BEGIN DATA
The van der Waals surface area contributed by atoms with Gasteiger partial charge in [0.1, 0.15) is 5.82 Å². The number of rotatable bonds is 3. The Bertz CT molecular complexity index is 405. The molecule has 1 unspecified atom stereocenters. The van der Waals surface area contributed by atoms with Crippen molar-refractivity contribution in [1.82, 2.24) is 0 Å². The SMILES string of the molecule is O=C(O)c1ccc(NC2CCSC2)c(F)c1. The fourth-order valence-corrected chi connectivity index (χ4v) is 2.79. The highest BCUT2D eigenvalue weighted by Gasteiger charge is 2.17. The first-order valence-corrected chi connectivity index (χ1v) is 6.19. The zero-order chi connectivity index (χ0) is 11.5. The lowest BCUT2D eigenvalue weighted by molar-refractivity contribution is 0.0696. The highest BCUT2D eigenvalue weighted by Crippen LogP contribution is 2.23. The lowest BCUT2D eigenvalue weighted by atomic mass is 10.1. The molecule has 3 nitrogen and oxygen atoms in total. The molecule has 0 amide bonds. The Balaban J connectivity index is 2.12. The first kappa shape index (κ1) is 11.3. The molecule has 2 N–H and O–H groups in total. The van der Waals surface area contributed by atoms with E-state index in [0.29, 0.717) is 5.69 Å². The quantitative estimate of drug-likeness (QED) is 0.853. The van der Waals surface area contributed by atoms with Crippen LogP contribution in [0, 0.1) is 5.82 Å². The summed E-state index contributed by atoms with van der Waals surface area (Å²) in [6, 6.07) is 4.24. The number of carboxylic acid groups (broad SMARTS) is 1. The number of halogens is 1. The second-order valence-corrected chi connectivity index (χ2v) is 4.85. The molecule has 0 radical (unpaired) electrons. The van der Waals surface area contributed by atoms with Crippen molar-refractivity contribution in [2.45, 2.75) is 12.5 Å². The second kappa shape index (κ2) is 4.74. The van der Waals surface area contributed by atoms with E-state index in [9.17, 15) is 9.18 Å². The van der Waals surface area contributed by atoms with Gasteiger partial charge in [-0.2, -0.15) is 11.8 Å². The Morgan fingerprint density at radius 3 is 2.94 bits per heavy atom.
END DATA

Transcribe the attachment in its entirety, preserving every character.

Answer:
The van der Waals surface area contributed by atoms with Gasteiger partial charge in [0.1, 0.15) is 5.82 Å². The number of rotatable bonds is 3. The Bertz CT molecular complexity index is 405. The molecule has 1 unspecified atom stereocenters. The van der Waals surface area contributed by atoms with Crippen molar-refractivity contribution in [1.82, 2.24) is 0 Å². The SMILES string of the molecule is O=C(O)c1ccc(NC2CCSC2)c(F)c1. The fourth-order valence-corrected chi connectivity index (χ4v) is 2.79. The highest BCUT2D eigenvalue weighted by Gasteiger charge is 2.17. The first-order valence-corrected chi connectivity index (χ1v) is 6.19. The zero-order chi connectivity index (χ0) is 11.5. The lowest BCUT2D eigenvalue weighted by molar-refractivity contribution is 0.0696. The highest BCUT2D eigenvalue weighted by Crippen LogP contribution is 2.23. The lowest BCUT2D eigenvalue weighted by atomic mass is 10.1. The molecule has 3 nitrogen and oxygen atoms in total. The molecule has 0 amide bonds. The Balaban J connectivity index is 2.12. The first kappa shape index (κ1) is 11.3. The molecule has 2 N–H and O–H groups in total. The van der Waals surface area contributed by atoms with E-state index in [0.29, 0.717) is 5.69 Å². The quantitative estimate of drug-likeness (QED) is 0.853. The van der Waals surface area contributed by atoms with Crippen LogP contribution in [0, 0.1) is 5.82 Å². The summed E-state index contributed by atoms with van der Waals surface area (Å²) in [6, 6.07) is 4.24. The number of carboxylic acid groups (broad SMARTS) is 1. The number of halogens is 1. The second-order valence-corrected chi connectivity index (χ2v) is 4.85. The molecule has 0 radical (unpaired) electrons. The van der Waals surface area contributed by atoms with Crippen molar-refractivity contribution in [2.45, 2.75) is 12.5 Å². The second kappa shape index (κ2) is 4.74. The van der Waals surface area contributed by atoms with E-state index in [9.17, 15) is 9.18 Å². The van der Waals surface area contributed by atoms with Gasteiger partial charge in [-0.2, -0.15) is 11.8 Å². The Morgan fingerprint density at radius 3 is 2.94 bits per heavy atom.